In terms of quantity, the total production from marine capture fisheries of the Southeast Asian countries during 2011-2015 indicated that Indonesia contributed the highest production to the region’s total. Specifically in 2015, Indonesia’s production was 6.06 million MT accounting for approximately 36.2% of the region’s total, followed by Myanmar, Viet Nam, and Philippines at 2.85 million MT (17.0%), 2.84 million MT (16.9%), and 2.09 million MT (12.5%), respectively. Malaysia and Thailand had also produced considerable amount from marine capture fisheries at 1.49 million MT (8.9%) and 1.32 million MT (7.9%), respectively. A picture of the region’s production quantity from marine capture fisheries in 2015 could be gleaned from Fig. 3.

Fig. 3. Marine capture fishery production of Southeast Asia in 2015

Although some Southeast Asian countries were not able to provide the value of their production from marine capture fisheries, the total value of the region’s marine capture fishery production from 2011 to 2015 seemed to have increased corresponding to the increasing trend of the region’s production quantity. By country, Indonesia which led the Southeast Asian countries, accounted for about 41% of the region’s marine capture fishery production value in 2015, with Myanmar emerging second contributing about 25%. Meanwhile, the Philippines which came in third in terms of value contributed about 14%, Malaysia came in fourth at 12%, and Thailand contributed about 8% during the same year.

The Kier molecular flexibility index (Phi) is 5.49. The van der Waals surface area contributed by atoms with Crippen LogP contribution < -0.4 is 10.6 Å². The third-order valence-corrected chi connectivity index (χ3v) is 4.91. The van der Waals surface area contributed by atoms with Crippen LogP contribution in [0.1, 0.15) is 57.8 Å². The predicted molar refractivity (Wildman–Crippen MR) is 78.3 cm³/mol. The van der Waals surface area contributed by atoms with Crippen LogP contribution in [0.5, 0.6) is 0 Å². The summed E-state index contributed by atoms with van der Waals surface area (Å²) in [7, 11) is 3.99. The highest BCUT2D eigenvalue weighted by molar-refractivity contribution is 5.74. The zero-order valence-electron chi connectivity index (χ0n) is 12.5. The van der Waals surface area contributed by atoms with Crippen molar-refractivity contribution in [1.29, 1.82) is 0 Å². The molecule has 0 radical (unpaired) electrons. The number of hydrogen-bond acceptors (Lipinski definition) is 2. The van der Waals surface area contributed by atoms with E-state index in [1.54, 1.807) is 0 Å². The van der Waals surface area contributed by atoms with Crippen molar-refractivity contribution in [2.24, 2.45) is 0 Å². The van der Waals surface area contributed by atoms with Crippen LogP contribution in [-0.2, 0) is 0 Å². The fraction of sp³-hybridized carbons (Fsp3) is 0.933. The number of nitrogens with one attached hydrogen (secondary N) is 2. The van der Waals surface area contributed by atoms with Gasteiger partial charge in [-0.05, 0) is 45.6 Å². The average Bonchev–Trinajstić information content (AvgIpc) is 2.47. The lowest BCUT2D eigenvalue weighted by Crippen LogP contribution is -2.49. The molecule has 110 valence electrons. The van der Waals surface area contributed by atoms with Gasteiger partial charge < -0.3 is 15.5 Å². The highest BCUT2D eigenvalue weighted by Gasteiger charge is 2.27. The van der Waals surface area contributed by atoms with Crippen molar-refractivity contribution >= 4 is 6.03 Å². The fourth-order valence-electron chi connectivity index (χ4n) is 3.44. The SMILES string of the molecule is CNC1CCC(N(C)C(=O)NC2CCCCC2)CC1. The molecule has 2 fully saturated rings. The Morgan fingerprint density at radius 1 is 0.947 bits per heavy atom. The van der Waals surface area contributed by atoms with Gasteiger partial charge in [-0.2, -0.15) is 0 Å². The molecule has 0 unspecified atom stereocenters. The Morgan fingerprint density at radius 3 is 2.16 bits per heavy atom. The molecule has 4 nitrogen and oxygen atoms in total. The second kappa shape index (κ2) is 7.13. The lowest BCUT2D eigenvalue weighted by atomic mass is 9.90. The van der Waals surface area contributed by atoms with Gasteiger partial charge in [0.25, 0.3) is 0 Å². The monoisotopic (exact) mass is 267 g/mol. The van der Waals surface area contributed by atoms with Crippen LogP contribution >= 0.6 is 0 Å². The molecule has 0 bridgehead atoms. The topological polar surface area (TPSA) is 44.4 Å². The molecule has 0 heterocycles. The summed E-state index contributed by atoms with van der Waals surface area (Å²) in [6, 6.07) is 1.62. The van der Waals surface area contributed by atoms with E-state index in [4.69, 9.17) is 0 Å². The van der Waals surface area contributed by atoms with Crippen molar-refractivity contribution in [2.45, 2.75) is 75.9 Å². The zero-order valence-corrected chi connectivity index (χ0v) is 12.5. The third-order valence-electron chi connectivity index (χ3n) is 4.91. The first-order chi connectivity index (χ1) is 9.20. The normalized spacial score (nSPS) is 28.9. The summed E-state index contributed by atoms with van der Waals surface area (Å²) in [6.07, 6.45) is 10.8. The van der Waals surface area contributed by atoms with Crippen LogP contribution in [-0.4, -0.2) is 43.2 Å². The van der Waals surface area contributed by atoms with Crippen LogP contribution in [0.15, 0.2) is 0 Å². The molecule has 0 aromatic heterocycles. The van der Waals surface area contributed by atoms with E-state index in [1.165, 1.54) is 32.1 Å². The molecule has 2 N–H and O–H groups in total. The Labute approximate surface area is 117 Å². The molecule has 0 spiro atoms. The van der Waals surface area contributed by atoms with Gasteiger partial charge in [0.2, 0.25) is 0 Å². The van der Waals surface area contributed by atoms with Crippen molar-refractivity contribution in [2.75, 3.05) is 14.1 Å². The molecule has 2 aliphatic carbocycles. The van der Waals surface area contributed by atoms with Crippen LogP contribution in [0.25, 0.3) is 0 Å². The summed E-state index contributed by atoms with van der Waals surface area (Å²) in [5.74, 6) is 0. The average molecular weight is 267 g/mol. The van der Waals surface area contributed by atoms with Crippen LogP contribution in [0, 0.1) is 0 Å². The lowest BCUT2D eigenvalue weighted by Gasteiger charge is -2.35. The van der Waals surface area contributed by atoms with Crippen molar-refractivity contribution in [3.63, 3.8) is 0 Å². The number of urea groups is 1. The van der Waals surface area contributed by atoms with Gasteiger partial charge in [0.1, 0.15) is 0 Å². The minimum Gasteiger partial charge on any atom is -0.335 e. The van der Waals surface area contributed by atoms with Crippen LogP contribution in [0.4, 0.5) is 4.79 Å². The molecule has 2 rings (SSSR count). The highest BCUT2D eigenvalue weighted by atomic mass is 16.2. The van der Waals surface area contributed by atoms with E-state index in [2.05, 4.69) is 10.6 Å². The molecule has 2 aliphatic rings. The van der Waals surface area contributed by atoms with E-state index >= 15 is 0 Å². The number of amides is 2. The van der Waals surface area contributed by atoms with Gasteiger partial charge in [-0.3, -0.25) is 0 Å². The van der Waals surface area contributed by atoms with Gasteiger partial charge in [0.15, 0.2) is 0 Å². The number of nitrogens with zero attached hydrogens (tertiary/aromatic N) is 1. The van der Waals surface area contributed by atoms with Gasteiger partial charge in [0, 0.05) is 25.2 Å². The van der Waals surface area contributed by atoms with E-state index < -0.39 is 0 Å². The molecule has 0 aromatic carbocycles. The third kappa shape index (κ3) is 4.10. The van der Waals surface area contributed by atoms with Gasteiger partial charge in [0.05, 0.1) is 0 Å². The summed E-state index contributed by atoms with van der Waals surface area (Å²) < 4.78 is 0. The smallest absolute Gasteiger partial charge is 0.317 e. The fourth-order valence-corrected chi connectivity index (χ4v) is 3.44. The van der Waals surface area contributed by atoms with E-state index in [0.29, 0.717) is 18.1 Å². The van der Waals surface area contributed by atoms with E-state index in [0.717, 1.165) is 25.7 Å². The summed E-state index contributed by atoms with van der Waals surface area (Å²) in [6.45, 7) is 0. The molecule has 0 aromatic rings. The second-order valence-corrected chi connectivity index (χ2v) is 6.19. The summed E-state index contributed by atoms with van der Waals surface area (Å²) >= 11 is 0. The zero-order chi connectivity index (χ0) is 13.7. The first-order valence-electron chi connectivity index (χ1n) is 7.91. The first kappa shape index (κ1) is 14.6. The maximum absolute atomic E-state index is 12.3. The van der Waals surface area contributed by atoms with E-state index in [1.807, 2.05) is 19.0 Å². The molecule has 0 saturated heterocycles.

Aggregating the 2015 production quantity from marine capture fisheries by major commodity groups, marine fishes provided the highest quantity (Table 5) accounting for about 85.4% followed by crustaceans at 3.8% while the mollusks and seaweeds contributed 3.2% and 0.5%, respectively. It should be noted that 7.2% was contributed by other commodity groups which could not be appropriately classified as some countries were not able to provide their respective production quantity by species, e.g. Viet Nam. In 2015, the production quantity of marine fishes and mollusks had slightly decreased from that of 2014 by about 1.9% and 2.9%, respectively, but the production quantity of crustaceans had increased by about 1.9% compared with the corresponding quantity in 2014.

Table 5. Marine capture fishery production of the major commodity groups in Southeast Asia (in MT)

  2011 2012 2013 2014 2015
Marine fishes 13,212,957 13,430,423 14,032,382 14,624,488 14,310,199
Crustaceans 599,454 637,408 656,362 627,640 636,342
Mollusks 1,114,730 544,584 532,871 548,348 532,192
Seaweed 78,230
Invertebrates 118,016 2,609
Others 23,233 915,548 935,134 1,202,820
Total marine
fishery production (MT)
15,095,450 15,590,704 16,152,674 16,655,092 16,762,392

Comparing the volume of the total fishery production in 2015 with that of 2014, an increase in production of the marine fishes is obvious, which could have been influenced by various factors that include: Indonesia’s increased production of various major commodities such as skipjack tuna (Katsuwonus pelamis) from fishing area 572 and 711, as well as scad nei (Decapterus spp.), yellowfin tuna (Thunnus albacores), and frigate tuna (Auxis thazard) and production of the stolephorus anchovies; Thailand’s production of major marine fishes that also increased considerably, especially kawakawa (Euthynnus affinis) from fishing areas 572 and 711; and Myanmar’s increased production of marine fishes from fishing area 572.

Moreover, production of the major species of Rastrelliger spp. decreased in 2015 compared with that of 2014 from 816,235 MT to 785,629 MT or 3.7%. Meanwhile, production of crustaceans in 2015 had increased compared with that of 2014, which could have been brought about by Indonesia’s increased production of the marine crustacean nei from fishing areas 572 and 711, and Malaysia’s increased production of Sergestid shrimps nei from fishing area 572.